The Mustang Mach-E is arguably the most important car for Ford since the Model T. With the rise of electric cars, the auto industry is facing its first global transition since the time of the horse and carriage. Much like the Model T was a catalyst for Ford's first mass-produced ICE cars, the Mustang Mach-E will serve as Ford's rally cry for its foray into electric vehicles. Does the Mach-E's early trajectory compare to something akin to what Tesla has experienced?
Before answering that question, let's take a closer look at the numbers. Including its first production year, there have been 47,168 Mustang Mach-E’s built. There have been 15,832 sold in the U.S. while international sales figures have not yet been released.
Ford has opted to build the Mustang Mach-E at their Cuautitlán factory in Mexico. The plant previously made the Ford Focus along with a multitude of other cars over its five decades of operation. Initial production goals upon the launch of the electric Mustang Mach-E were set at about 50,000 cars for its first year of production.
A higher production capacity is possible given the size of the factory. That said, Ford has stated that a big reason for the relatively low production guidance is due to battery constraint concerns. As if battery constraints weren’t hard enough to deal with, the Great Chip Shortage of 2021 has caused another tough obstacle for the Mach-E’s upward momentum. Still, if Mach-E production plateaus for the rest of the year, at its current output Ford should still be able to make good on its goal of producing 50,000 vehicles.
So how does this all compare to Tesla? Some would point out that the Mach-E actually sold 6,614 units in its first quarter, a greater number than Tesla was able to do in its first quarter of Model 3 production. This news, however, should be no surprise as Ford has had over a century of mass manufacturing experience.
That said, once Tesla got through its infamous "production hell" related to Model 3, it leveraged its school-of-hard-knocks experience to roll out the Model Y far more smoothly. The Model Y is estimated to have sold over 16,000 units in its first quarter.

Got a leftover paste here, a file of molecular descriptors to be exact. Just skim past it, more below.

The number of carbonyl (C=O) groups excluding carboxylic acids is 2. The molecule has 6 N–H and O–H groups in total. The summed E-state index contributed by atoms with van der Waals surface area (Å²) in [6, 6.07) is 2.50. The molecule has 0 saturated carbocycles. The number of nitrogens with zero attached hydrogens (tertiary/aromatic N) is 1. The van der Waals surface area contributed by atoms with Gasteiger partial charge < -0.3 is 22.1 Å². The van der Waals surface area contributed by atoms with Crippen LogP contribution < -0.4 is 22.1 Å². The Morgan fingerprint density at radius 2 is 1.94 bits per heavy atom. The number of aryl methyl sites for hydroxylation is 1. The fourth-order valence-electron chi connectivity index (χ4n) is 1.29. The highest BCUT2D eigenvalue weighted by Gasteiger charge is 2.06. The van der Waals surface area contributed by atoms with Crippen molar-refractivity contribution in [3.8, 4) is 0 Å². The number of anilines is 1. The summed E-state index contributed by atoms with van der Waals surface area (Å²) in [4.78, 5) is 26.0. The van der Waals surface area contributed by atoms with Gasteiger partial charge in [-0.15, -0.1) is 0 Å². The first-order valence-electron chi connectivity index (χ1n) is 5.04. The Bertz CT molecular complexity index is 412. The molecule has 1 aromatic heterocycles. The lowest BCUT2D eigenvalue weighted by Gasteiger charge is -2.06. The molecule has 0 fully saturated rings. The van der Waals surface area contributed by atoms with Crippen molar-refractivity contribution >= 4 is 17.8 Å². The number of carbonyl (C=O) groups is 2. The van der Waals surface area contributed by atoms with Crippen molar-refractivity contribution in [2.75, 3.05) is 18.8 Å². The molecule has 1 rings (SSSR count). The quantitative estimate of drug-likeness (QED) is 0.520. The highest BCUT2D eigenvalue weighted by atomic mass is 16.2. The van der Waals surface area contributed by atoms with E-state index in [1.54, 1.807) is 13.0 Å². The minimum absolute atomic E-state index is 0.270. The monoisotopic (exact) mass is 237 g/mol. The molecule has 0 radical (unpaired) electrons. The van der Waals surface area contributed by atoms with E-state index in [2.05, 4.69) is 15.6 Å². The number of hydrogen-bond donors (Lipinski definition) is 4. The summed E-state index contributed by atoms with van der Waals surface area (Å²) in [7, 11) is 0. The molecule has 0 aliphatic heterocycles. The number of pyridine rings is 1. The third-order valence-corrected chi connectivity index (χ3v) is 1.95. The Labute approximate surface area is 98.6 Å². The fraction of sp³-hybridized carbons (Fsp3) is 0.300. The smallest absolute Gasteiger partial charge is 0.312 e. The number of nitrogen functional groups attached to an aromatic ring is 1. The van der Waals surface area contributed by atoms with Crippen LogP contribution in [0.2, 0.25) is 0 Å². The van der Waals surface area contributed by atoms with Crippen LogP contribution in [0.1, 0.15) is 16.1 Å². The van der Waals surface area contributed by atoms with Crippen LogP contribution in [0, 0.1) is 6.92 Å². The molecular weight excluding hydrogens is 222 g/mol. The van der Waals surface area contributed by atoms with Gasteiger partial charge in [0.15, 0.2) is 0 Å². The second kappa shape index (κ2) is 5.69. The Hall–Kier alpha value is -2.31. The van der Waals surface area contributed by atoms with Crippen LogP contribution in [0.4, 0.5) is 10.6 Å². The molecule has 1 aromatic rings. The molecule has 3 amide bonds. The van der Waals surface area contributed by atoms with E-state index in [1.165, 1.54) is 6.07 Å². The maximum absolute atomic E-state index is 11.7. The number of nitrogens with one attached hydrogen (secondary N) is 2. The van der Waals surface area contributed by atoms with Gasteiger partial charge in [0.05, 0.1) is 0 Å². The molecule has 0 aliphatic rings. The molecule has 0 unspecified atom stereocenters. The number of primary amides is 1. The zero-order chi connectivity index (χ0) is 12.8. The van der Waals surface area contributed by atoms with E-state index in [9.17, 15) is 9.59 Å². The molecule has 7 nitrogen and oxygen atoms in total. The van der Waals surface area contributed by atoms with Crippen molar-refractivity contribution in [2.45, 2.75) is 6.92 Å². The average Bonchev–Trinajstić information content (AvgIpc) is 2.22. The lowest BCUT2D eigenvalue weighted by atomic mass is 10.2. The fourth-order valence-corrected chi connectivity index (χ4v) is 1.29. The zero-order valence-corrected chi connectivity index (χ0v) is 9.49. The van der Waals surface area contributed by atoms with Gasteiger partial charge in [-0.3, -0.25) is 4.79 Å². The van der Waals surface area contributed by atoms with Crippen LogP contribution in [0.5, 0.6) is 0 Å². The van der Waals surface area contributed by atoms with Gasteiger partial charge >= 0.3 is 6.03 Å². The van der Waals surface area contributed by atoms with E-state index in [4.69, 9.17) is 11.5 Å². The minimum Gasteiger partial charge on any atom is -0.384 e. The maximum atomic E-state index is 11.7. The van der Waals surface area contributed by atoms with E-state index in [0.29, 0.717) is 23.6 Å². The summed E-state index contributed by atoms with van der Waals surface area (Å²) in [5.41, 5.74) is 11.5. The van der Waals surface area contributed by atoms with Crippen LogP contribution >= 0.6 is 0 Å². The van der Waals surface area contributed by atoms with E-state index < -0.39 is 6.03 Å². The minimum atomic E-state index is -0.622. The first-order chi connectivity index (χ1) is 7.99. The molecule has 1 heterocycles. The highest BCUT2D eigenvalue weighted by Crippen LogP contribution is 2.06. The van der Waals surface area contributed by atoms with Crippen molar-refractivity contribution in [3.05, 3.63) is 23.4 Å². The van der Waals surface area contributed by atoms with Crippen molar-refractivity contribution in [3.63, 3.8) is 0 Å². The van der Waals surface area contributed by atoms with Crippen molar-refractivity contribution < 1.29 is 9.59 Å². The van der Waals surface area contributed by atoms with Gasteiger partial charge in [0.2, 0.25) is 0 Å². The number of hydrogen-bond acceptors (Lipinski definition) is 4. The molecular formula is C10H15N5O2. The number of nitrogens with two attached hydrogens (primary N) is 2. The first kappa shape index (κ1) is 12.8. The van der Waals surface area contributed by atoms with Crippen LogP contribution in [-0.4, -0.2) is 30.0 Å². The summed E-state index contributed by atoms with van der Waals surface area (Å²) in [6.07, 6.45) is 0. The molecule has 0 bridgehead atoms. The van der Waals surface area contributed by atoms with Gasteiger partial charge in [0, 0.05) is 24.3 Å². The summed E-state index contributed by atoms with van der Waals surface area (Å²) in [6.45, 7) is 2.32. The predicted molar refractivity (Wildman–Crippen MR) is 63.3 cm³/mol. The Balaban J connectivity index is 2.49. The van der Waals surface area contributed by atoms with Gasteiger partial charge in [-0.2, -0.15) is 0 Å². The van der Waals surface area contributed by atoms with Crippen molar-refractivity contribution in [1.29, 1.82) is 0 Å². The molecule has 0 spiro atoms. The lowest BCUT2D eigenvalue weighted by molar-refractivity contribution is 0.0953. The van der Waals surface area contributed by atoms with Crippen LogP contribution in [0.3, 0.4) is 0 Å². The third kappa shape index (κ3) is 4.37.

Regardless of the numbers, kudos to Ford for taking a chance on heavier production output with its Mach-E. Ford's electric offering has been a viable alternative for those that want a non-Tesla EV. True — on paper, the Model Y is able to best the Mach-E on most specs (see below). And Tesla still boasts access to the sprawling Supercharger network. But soon, surprisingly, the Mach-E could gain access to it.
Another big advantage that the Model Y has is its autonomous driving features. While the Mach-E will be available with BlueCruise, allowing for hands-free driving on pre-mapped highways, it does not have the flexibility of a Model Y with FSD.
Software experience is also a big differentiator between the two companies. While Ford has been one of the first legacy brands to promise more substantial software updates, we have yet to see the full scope of what they are bringing to the table.
Battery and chip shortages notwithstanding, the EV community is hopeful that Ford will be able to make their Mach-E in higher quantities next year. After all, this will help expedite the auto industry's transition to cleaner, greener electric cars.
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An earlier version of this article appeared on EVBite. EVBite is an electric vehicle specific news site dedicated to keeping consumers up-to-date on any developments in the ever-expanding EV landscape. Revised update edited by EVANNEX.